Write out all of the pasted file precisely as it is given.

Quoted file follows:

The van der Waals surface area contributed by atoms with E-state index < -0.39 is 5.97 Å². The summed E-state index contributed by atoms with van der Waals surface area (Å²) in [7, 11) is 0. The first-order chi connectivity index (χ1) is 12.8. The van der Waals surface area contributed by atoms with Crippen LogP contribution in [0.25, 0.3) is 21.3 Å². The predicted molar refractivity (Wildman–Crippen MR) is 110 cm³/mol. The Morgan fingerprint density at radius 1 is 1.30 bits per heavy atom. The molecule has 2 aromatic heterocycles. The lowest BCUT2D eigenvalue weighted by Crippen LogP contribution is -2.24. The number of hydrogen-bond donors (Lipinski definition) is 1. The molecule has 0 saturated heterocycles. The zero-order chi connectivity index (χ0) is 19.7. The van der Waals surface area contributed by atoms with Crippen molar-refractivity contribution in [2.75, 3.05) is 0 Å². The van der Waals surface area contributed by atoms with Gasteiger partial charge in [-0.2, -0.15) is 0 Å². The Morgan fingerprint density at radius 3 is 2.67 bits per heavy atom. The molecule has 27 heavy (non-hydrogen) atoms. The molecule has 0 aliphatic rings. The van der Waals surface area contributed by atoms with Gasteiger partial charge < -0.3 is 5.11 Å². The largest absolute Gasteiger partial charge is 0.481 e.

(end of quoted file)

The van der Waals surface area contributed by atoms with E-state index < -0.39 is 5.97 Å². The summed E-state index contributed by atoms with van der Waals surface area (Å²) in [7, 11) is 0. The first-order chi connectivity index (χ1) is 12.8. The van der Waals surface area contributed by atoms with Crippen LogP contribution in [0.25, 0.3) is 21.3 Å². The predicted molar refractivity (Wildman–Crippen MR) is 110 cm³/mol. The Morgan fingerprint density at radius 1 is 1.30 bits per heavy atom. The molecule has 2 aromatic heterocycles. The lowest BCUT2D eigenvalue weighted by Crippen LogP contribution is -2.24. The number of hydrogen-bond donors (Lipinski definition) is 1. The molecule has 0 saturated heterocycles. The zero-order chi connectivity index (χ0) is 19.7. The van der Waals surface area contributed by atoms with Crippen molar-refractivity contribution in [2.75, 3.05) is 0 Å². The van der Waals surface area contributed by atoms with Gasteiger partial charge in [-0.2, -0.15) is 0 Å². The Morgan fingerprint density at radius 3 is 2.67 bits per heavy atom. The molecule has 27 heavy (non-hydrogen) atoms. The molecule has 0 aliphatic rings. The van der Waals surface area contributed by atoms with Gasteiger partial charge < -0.3 is 5.11 Å². The largest absolute Gasteiger partial charge is 0.481 e.